Living on an island is no easy task, but for those living in small island nations, extreme weather and sea level rise due to climate change pose uniquely disastrous threats. At least, that’s what Vineyarder Duncan Pickard hopes to prove.

For the first time in history, a group of small island states from the Pacific and Caribbean have gone before international court of law this month to prove that greenhouse gases are a pollutant — and that the countries with the highest carbon emissions have a legal obligation to curb their effects.

According to the World Resources Institute, China, India and the United States are the top three carbon emitting countries, contributing 40 per cent of the world’s emissions.

Mr. Pickard grew up on the Vineyard and graduated from the regional high school in 2006. He graduated from Tufts University, Stanford Law School and Harvard University’s John F. Kennedy School of Government. Now through his role as an associate at the law firm Debevoise & Plimpton LLP, he serves on the legal team representing these nine island states.

Although he’s no stranger to island life, Mr. Pickard said the countries he’s representing are more isolated than the Vineyard, have fewer resources and disproportionately bear the brunt of climate change despite only contributing one per cent of the world’s carbon emissions.

Mr. Pickard graduated from the regional high school in 2006. He currently works at Debevoise & Plimpton LLP. — Courtesy Duncan Pickard

The goal of this case, he said, is to help bring justice to those vulnerable countries. If the court rules in their favor, they could go on to seek damages from the larger nations that have put them in hot water.

“This is a really historic proceeding... that can help them in resisting what are really existential threats that they’re facing,” Mr. Pickard said in an interview with the Gazette by phone.

Hearings for the case began Sept. 11 at the International Tribunal for the Law of the Sea in Hamburg. The case revolves around laws established by the 1982 United Nations Convention on the Law of the Sea that deal with the ocean, its resources and protection of the marine environment. Unlike typical court cases, Mr. Pickard said, there is no one plaintiff or defendant, and any country in the convention can take part.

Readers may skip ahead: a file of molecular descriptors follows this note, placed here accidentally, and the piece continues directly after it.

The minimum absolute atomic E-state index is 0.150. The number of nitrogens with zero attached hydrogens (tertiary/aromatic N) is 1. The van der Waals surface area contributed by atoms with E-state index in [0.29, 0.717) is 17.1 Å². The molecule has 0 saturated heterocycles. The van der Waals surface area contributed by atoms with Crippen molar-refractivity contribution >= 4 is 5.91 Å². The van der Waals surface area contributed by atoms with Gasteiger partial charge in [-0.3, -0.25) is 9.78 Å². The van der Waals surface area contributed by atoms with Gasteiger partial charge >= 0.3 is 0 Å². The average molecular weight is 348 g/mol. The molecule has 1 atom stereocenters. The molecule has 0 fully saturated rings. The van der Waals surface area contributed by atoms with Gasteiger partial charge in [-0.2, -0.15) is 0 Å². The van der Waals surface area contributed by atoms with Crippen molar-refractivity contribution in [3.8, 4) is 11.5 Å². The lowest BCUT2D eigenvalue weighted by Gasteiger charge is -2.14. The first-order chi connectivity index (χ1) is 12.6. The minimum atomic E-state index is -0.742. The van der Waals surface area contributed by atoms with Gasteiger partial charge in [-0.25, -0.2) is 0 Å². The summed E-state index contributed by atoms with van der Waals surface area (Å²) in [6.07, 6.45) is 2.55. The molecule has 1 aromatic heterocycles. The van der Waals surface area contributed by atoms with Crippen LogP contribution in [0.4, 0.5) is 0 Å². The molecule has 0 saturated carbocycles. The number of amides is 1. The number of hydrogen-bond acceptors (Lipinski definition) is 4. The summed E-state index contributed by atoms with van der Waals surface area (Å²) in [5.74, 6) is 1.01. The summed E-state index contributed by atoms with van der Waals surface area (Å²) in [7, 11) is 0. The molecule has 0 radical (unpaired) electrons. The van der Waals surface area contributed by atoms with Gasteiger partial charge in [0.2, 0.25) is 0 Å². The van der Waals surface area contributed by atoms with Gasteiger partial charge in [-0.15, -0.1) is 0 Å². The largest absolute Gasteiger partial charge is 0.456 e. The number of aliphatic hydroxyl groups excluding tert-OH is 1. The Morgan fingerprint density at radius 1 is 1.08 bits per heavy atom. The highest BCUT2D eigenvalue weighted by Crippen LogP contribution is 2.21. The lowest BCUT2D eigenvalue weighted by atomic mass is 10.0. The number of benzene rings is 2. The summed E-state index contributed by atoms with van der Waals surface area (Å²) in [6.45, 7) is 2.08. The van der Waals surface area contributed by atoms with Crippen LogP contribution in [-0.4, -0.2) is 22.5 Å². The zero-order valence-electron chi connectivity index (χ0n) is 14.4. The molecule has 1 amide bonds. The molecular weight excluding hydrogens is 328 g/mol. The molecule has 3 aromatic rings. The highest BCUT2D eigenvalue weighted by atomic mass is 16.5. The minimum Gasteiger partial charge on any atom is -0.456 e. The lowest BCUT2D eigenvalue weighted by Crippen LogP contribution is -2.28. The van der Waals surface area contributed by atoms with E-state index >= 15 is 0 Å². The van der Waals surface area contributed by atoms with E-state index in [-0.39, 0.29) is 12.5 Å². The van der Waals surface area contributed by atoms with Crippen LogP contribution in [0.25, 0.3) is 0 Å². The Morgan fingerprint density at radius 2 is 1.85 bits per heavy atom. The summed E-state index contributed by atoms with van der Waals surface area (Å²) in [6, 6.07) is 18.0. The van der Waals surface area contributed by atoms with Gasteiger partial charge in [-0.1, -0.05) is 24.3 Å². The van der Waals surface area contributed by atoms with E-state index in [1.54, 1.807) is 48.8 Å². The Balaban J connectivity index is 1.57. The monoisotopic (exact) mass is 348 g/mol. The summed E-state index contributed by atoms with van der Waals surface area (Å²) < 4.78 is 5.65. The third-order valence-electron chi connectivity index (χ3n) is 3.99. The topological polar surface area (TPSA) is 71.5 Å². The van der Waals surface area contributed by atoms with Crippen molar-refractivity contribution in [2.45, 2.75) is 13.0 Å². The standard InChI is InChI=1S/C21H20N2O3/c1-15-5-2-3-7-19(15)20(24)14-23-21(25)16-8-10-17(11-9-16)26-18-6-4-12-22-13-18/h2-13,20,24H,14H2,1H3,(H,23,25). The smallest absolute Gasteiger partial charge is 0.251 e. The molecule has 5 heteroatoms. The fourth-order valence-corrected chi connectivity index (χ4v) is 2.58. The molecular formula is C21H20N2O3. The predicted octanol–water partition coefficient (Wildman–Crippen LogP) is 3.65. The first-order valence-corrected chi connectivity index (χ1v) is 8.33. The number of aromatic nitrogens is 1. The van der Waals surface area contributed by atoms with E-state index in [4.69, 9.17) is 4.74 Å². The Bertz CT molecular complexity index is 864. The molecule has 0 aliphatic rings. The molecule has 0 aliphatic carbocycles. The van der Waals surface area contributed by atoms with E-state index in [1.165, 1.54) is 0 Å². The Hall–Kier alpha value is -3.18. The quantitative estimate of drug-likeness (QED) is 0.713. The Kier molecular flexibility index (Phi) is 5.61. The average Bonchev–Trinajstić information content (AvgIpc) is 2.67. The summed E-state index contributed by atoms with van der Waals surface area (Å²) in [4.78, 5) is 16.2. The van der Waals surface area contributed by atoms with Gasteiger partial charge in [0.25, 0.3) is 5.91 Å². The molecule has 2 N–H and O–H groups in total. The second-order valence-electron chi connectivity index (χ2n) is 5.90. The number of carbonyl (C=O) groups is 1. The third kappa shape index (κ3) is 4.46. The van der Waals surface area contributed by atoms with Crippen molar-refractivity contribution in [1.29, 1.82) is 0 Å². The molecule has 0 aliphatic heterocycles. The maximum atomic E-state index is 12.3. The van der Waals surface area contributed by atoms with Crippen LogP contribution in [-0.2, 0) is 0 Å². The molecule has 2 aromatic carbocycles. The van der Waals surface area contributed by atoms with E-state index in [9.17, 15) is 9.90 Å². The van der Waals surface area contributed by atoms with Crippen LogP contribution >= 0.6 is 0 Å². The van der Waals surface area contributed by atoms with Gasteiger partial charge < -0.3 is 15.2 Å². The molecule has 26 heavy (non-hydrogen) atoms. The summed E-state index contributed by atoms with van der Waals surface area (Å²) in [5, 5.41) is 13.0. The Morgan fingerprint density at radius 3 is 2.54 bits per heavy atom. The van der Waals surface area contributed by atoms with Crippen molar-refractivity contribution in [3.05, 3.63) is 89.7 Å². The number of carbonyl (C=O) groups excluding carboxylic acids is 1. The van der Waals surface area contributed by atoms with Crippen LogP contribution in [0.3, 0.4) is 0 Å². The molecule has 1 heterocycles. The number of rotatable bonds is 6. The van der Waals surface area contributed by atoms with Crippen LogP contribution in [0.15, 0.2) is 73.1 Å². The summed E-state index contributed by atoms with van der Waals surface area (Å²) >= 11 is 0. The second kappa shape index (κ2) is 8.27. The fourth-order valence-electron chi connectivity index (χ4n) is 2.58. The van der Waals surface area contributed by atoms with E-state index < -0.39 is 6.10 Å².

The United States, he noted, is not a part of the convention.

“There’s not just two sides,” he said. “Any interested party can refer a question to the international court in order to clarify the law.”

Over the course of 20 speeches in two days, advocates from across the globe detailed the declining quality of life in these countries due to climate change. One nation Mr. Pickard’s team represents, a small archipelago in the South Pacific called Tuvalu, is estimated to be underwater within the next few decades, he said.

“I was choking up during the proceedings,” he said. “It was an incredibly powerful moment.”

The bulk of the argument alleges that because greenhouse gases introduce heat energy and excessive carbon into the ocean, they qualify as pollutants by the convention’s own definition and become subject to all accompanying regulations. While Mr. Pickard is confident the court will rule favorably on the first piece, he hopes judges take the next step in pressuring carbon-emitting countries to cap their excessive carbon output.

“The specific to take all measures necessary to prevent, reduce and control pollution in the marine environment,” Mr. Pickard said. “‘All measures necessary’ is an objective standard.”

Although the court isn’t expected to make a decision until early next year, island countries will continue to make their plight known at the United Nations Climate Change Conference in Glasgow this November.

“The small island states have always advocated for themselves and will continue to advocate for themselves,” Mr. Pickard said. “But [with this decision] we’ll have an authoritative statement about what international law requires.”

Eventually, he hopes that a favorable decision can serve as precedent for international relations down the line, whether countries choose to move into contentious proceedings or not. Additionally, the court’s decision could have an impact on domestic legislation, Mr. Pickard said, opening the door for countries to mandate studies on the environmental impacts of any planned marine activities in their waters.

“That could be a very powerful tool for citizens in governments looking to reduce carbon emissions,” he said.

Mr. Pickard now lives in New York but he continues to serve on the advisory board of MVYouth. If nothing else, he hopes islanders of all kinds treat the hearings as a portent of what’s to come.

“This case is an opportunity for people to raise awareness about the impacts small island states are facing, but it’s also a way to raise awareness of how climate change will affect us all — particularly Martha’s Vineyard,” he said.